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On Premise vs. Hosted VoIP: What’s Best For Schools?

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On Premise vs. Hosted VoIP: What’s Best For Schools?

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Schooling is an industry that uses their phone systems constantly—calls between school locations, calls between schools and the district offices, calls between staff and student’s parents, and so on. Historically they’ve met their needs with some form of on premise solution; this means the hardware that processes their call transfers, voicemails, and call routing are all on-site, at the location itself. But there is a new form of phone system that can go beyond that, adding unique benefits and solving unique problems. This is, of course, Voice-over-Internet-Protocol, or VoIP, hosted phone services. Where on premise leverages the familiarity and comfort of onsite hardware, VoIP leverages powerful internet-based cloud solutions to solve problems. What does that difference really mean, and why should the education sector care?

The Reality of Hardware

Having physical access to all of that hardware had its benefits in the past—easier access for repairs and modifications—but that is no longer the case for many schools. Many of these locations are relying on old hardware that might be out of production, which means any maintenance or repairs of the old system will be hard to conduct and potentially expensive. Even if the on premise system isn’t outdated, ongoing maintenance for it can wind up being more expensive than paying for a hosted system; even more so if you include payroll for on-site support staff.

Speaking of on-site support staff, we’ve noticed a trend of school districts not employing people with the expertise needed to keep up with the onward march of technological development. They’re often a teacher who lacks certification, specific degrees, or relevant training—but they know just enough to handle the day-to-day tasks. This isn’t a judgement; we want to highlight an area where people are being asked to handle something they can’t reasonably do. It’s hard enough to maintain existing technology, and it can advance beyond anyone’s expertise if they don’t specialize in the field. In these cases, if a catastrophic system failure occurs, the downtime will be extensive and hard to fix. Hiring a certified IT professional for the district can fix these problems, but that comes with the additional payroll costs—and budgets are always something school districts are keenly aware of.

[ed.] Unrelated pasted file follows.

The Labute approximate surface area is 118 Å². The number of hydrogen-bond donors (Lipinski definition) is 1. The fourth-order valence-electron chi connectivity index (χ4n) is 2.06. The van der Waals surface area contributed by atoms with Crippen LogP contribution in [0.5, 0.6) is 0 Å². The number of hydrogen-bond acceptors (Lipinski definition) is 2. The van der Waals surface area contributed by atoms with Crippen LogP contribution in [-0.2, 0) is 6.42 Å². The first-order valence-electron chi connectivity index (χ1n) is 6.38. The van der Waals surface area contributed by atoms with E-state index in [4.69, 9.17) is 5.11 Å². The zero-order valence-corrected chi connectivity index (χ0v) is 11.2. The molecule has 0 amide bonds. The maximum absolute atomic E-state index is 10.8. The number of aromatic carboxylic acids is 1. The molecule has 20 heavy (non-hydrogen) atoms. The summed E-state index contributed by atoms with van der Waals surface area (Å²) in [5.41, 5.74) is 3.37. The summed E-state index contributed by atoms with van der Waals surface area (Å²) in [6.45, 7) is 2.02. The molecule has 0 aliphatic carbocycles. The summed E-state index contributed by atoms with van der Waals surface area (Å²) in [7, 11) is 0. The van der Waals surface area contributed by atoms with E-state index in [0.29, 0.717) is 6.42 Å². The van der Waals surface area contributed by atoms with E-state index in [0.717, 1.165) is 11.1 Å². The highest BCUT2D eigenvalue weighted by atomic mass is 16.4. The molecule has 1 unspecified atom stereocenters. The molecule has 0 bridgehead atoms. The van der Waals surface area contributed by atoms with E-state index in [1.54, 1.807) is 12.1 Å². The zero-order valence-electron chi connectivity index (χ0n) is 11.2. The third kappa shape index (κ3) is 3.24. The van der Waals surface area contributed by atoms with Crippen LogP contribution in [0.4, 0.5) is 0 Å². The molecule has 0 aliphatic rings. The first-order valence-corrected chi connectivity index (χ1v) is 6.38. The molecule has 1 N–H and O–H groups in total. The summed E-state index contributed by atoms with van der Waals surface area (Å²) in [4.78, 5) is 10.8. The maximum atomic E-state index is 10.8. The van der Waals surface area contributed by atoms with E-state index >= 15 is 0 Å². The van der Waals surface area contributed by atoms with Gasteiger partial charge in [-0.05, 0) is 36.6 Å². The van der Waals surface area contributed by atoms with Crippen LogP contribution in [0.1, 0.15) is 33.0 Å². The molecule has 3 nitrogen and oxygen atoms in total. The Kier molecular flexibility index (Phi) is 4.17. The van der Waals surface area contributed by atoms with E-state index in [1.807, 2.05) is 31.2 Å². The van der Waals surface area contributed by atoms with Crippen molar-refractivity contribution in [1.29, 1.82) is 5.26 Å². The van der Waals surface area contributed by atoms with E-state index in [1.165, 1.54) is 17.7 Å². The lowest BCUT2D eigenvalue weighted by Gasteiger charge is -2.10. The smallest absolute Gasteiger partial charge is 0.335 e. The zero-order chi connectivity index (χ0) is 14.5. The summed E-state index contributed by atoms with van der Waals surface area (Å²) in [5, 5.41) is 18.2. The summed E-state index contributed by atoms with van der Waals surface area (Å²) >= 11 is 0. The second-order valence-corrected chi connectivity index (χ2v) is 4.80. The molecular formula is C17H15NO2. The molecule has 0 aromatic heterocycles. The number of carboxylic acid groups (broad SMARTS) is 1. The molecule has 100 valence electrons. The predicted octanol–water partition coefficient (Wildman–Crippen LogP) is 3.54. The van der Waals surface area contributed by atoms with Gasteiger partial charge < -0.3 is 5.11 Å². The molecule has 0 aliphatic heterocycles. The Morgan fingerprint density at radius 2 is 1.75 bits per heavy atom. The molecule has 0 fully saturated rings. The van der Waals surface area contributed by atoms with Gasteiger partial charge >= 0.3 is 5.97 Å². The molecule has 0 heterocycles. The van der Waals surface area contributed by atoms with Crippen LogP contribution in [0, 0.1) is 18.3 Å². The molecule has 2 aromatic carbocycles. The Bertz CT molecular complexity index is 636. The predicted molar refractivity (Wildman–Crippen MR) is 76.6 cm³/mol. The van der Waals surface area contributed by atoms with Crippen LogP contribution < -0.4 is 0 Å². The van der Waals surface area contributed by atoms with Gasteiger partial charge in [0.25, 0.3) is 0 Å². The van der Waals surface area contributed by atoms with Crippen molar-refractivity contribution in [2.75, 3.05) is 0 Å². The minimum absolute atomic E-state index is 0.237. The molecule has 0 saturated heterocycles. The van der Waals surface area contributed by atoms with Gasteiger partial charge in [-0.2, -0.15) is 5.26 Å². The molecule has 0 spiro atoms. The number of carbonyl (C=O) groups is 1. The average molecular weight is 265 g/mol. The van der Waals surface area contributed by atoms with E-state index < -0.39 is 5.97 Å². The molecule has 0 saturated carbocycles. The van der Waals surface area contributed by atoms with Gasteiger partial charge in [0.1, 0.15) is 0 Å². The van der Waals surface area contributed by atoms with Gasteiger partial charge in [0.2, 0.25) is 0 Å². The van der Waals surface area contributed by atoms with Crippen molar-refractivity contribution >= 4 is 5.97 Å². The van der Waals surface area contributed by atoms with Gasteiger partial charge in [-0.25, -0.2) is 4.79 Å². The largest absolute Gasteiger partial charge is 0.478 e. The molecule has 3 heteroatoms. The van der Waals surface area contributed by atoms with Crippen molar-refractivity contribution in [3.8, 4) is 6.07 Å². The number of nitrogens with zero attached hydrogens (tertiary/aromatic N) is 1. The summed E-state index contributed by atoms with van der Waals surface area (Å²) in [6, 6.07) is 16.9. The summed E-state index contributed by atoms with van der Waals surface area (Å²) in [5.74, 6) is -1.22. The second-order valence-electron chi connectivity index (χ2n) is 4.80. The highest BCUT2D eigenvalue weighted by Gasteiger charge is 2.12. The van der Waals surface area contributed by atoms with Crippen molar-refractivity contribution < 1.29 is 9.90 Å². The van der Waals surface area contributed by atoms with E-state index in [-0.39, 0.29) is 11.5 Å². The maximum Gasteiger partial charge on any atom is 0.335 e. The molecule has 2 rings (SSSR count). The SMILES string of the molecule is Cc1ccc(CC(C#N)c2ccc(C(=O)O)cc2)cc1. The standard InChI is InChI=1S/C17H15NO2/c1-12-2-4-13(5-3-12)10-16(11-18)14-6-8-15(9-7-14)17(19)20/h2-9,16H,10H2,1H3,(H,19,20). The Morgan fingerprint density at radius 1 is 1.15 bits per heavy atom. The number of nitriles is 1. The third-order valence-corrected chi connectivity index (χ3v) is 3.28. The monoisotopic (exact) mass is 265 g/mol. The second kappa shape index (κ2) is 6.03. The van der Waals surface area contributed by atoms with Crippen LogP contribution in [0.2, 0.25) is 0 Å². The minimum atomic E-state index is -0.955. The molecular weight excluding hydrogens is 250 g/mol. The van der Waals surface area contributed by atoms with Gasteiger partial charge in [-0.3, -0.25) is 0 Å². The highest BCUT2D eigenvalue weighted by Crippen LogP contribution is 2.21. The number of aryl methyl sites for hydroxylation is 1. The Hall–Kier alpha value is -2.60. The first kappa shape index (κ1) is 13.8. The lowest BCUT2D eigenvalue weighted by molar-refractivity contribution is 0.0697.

The Hosted Value Offering

A cloud-hosted VoIP offering can solve most (if not all) of these problems, but before we discuss them we want to clear something up. There’s a common perception that VoIP services—or internet-based services in general—are unreliable or unstable. This is not necessarily true; if your location has a strong internet connection, then these kinds of services are both faster and more reliable than any landline can be. This is one of the first things AVS does when we’re working with a new client; we analyze their connectivity and network health to make sure everything will be a good fit.

As for VoIP’s service offering, it’s simple: VoIP can do everything an on premise system can, plus security, remote capabilities, virtual receptionists, call recording, and more. While it’s worth noting that the initial costs of VoIP are indeed higher than an on premise solution, its cost-over-time is significantly less, which means you can save money in the long term. In regards to staff training, you don’t need to worry about the hands-off, just-read-the-manual style of training you might see with AWS or Azure or Google. AVS will train your staff in how to best use these new tools as part of the implementation process. If your campus has multiple buildings (as many do) we can also make sure you have redundant connections in the event of an internet outage at one building—guaranteeing uptime without a noticeable disturbance in your operation.

VoIP services can also integrate with your existing public address systems; you’d be able to broadcast simultaneously to phones, loudspeakers, and intercoms on campus if necessary. For teachers and staff, VoIP’s video conferencing and collaborative capabilities can help manage assignments, state test administration planning, district or school events, and more. It’s all about giving you a wide array of tools to help you solve each and every one of your communications solutions.

So, what do you think? When it comes to on premise vs. hosted VoIP phone solutions, the obvious answer seems to be VoIP, unless your school is in an area with poor internet connectivity. While that might be the obvious answer (given where this article is posted) we would be happy to discuss our proven track record with school district systems. If you’re at all interested in upgrading your phone system, please feel free to schedule an Accelerator Session with us.

 

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